|By My Side|
This is Day 158 of my #6MonthsOfGrief Project. To learn more about this practice, feel free to visit Day One, where I explain this project in more detail.
There are many photos of my husband in my cubicle, but I seem to be drawn most to this one. In fact, I moved it closer to my computer so I can always look at it. Sometimes, when the grief hits me so hard that I can't breathe, I hold the comforting leather frame close to my chest and pretend he is hugging me.
The image is a polaroid photo, taken at my last birthday gathering. It's one of the last photos ever taken of him. In it, my friend's daughter has just put his beard his huge, frothy beard into a pony tail, and he is looking delightedly at the camera. He loved being around kids and was completely heartbroken when we discovered we could not have any of our own. Some say I am lucky we did not have kids, so that they would not have to go through the grief of losing a father so young. Some say it is a tragedy that we did not have kids, because I have "nothing left of him." I think both are true — and neither are true.
|Zooming in on my special photo.|
The image next to him is some art I made in Susie Stonefield Miller's amazing art studio. If you ever have a chance to take one of her workshops, DO IT. She's amazing and so good with working through grief with art.
On the good days, I try to remember that he is always by my side. On the bad days, I feel his absence like a vast chasm inside my heart that can never be filled, no matter who I have sex with, or how much I drink, or how many movies I watch. I want to be like those blissful people, who are convinced their dead loved ones stroll next to them, like a spirited companion. They talk freely to them and sometimes even hear their loved ones answer.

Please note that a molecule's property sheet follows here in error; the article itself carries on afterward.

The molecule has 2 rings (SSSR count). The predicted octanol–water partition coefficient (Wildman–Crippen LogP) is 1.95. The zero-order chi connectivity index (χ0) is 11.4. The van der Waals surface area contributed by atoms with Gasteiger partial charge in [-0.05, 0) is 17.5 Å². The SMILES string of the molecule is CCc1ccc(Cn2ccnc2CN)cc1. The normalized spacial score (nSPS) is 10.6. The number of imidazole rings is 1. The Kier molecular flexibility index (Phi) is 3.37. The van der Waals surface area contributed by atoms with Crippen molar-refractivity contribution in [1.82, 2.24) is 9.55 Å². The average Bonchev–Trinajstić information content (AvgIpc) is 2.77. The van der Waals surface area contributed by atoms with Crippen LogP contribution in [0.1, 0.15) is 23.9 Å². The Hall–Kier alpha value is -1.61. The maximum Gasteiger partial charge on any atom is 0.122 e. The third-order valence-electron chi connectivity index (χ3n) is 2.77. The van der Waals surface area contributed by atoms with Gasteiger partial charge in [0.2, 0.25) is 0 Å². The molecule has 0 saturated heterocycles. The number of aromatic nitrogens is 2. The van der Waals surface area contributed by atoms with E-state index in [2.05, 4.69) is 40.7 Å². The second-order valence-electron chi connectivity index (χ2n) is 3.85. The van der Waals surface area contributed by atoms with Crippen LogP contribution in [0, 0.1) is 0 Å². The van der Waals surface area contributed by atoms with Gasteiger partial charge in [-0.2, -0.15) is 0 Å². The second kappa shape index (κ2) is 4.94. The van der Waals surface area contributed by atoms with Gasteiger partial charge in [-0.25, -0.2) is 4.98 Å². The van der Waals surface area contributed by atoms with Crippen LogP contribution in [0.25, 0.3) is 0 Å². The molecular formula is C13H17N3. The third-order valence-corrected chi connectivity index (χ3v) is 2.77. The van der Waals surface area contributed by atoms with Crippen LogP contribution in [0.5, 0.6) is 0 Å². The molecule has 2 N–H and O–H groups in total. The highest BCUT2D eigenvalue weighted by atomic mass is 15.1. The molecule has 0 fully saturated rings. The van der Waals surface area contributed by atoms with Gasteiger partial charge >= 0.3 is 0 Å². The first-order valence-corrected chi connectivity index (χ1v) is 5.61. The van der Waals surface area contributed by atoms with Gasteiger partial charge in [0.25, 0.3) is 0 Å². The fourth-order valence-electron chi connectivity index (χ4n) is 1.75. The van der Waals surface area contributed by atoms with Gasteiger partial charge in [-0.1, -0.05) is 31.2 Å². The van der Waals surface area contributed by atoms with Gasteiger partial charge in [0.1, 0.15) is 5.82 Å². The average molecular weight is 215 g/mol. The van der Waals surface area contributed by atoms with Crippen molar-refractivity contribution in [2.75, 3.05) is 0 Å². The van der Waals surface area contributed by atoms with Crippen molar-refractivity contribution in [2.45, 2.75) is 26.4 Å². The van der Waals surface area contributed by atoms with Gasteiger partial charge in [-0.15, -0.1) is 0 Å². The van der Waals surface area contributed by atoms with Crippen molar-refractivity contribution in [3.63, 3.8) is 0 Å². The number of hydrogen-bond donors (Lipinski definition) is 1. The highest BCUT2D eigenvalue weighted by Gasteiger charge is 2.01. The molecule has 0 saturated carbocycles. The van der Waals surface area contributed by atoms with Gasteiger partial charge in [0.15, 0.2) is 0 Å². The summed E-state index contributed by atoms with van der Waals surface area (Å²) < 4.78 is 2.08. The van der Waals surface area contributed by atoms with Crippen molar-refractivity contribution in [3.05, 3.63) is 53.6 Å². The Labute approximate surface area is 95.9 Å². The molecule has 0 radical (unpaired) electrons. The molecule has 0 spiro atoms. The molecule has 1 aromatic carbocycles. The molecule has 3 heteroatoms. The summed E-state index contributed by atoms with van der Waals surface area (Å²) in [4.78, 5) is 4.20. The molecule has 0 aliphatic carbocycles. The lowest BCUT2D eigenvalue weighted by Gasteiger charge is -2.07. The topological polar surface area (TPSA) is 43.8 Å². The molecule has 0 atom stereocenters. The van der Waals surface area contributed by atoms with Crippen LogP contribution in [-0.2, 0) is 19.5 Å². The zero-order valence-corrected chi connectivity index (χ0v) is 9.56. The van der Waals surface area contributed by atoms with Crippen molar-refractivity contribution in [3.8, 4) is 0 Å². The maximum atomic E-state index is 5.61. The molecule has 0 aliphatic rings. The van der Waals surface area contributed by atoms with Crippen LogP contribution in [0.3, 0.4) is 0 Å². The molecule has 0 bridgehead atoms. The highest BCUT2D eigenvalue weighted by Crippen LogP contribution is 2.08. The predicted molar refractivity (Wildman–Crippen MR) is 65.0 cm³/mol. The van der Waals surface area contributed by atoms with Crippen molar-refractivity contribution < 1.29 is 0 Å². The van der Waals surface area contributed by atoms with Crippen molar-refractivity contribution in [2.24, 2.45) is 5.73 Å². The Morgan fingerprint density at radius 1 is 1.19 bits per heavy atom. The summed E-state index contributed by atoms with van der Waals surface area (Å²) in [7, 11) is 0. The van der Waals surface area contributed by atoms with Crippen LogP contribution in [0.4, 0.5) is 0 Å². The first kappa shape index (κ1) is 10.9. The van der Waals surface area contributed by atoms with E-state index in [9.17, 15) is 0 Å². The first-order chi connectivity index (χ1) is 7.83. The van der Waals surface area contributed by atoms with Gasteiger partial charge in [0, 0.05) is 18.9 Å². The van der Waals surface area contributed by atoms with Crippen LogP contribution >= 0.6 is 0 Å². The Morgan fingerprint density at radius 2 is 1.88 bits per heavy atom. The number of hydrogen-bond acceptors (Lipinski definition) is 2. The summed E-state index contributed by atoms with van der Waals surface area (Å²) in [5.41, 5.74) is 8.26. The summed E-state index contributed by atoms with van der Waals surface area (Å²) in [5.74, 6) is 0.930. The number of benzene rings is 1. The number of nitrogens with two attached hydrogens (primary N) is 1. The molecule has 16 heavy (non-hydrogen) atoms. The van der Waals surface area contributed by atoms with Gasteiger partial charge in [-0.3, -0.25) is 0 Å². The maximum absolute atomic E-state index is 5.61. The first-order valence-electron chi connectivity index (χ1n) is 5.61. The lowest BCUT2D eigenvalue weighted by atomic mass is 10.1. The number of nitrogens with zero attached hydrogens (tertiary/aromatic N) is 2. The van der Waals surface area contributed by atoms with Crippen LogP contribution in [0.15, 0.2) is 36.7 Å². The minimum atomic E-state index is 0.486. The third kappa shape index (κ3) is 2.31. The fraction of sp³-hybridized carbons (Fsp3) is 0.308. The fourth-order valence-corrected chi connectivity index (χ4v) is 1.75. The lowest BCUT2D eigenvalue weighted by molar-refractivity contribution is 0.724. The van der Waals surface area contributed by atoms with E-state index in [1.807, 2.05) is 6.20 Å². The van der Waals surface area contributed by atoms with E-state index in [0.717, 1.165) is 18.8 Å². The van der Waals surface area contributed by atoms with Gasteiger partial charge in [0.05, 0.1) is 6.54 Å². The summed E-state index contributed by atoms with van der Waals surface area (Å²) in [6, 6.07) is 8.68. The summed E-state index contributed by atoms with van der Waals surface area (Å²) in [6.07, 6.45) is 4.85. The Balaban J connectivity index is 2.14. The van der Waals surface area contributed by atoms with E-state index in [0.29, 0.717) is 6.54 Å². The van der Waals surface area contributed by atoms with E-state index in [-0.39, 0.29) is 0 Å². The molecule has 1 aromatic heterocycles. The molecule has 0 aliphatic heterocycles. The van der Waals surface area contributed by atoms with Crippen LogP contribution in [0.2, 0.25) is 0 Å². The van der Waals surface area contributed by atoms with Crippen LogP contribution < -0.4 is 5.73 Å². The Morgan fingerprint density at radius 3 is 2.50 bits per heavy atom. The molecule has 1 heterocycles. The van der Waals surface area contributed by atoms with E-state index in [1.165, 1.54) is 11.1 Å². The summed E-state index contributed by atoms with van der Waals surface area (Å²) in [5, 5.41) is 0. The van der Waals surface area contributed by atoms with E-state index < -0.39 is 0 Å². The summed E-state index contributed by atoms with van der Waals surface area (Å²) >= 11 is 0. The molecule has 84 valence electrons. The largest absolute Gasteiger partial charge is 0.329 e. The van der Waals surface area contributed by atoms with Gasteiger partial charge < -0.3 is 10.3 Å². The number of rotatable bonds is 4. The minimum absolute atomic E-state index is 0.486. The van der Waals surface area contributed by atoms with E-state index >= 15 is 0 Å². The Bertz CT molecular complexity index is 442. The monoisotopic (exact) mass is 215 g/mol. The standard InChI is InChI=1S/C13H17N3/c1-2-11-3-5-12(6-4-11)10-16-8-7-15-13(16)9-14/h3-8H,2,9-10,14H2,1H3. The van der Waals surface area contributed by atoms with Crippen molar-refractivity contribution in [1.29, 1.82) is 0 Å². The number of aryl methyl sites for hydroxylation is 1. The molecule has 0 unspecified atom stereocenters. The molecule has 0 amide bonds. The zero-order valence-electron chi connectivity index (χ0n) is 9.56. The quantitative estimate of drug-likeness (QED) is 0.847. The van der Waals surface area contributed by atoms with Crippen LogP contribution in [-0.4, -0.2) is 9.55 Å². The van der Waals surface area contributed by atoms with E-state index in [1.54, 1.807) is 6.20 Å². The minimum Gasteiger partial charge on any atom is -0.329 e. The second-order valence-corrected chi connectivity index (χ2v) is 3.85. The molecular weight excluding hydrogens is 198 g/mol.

I rarely, if ever, feel him by my side. Sometimes I wonder if it was because he had such fierce ideas about the afterlife — he would often tell me when he was alive, that I shouldn't "expect him to stick around," because when he died, he was planning to go straight to whatever comes next. When we were writing our wedding vows, he felt strongly about the phrase "until death do us part." Because he grew up Mormon (and still had a lot of residue from that faith), he wanted me to know that we would NOT be married to me in the afterlife.
I guess I'm honoring his wishes in a way. I'm trying to let him go, instead of wishing he was by my side. But it's so hard. It hurts so much.
I am very aware that this project can bring up a lot around yours or other's grief and loss, I will always follow every post with some online grief support resources that have helped me. Please feel free to let me know of online support that you have found healing in your grief, as well:
Art with Grief:
- Filmmaker Gemma Green Hope made a short animation in memory of her grandmother
- Photographer Sarah Treanor Takes Moving Self-Portraits to Cope with Her Fiance's Death
- When the Fall Comes, a film about Grief by Adriana Marchione
- Self-Portraits: Expressing Emotion Through Art on What's Your Grief?
- The Hard Romance of Grief by Mark Liebenow
- The poetry of John O’Donohue
- What Joe Biden Has Said About Dealing With Personal Tragedy And Grief
- Death, Grief & Shattered Assumptions
- Stifled Grief: How the West Has It Wrong
- How Grief Can Make You Sick
- What's Your Grief?
- The Grief Geek
- Modern Loss's excellent resource list
- The writings of Tim Lawrence
- The Rules of Grief are for Other People by Shawn Doyle on The Good Men Project
- Grief Bibliography on Grief Healing
- Teresa “TL” Bruce's What to Say When Someone Dies
- They Brought Cookies: For A New Widow, Empathy Eases Death's Pain by Ann Finkbeiner on NPR
- A Field Guide to Getting Lost by Rebecca Solnit
- Megan Devine’s Refuge in Grief
- The Geography of Sorrow: Francis Weller on Navigating Our Losses, interviewed by Tim McKee in Sun Magazine
- How to Be a Friend in Deed by Bruce Feiler in the New York Times
- 12 Things to Know About the First Year of Grieving Someone You Can’t Live Without by Laurie Costanza in Elephant Magazine
Thank you, and see you tomorrow.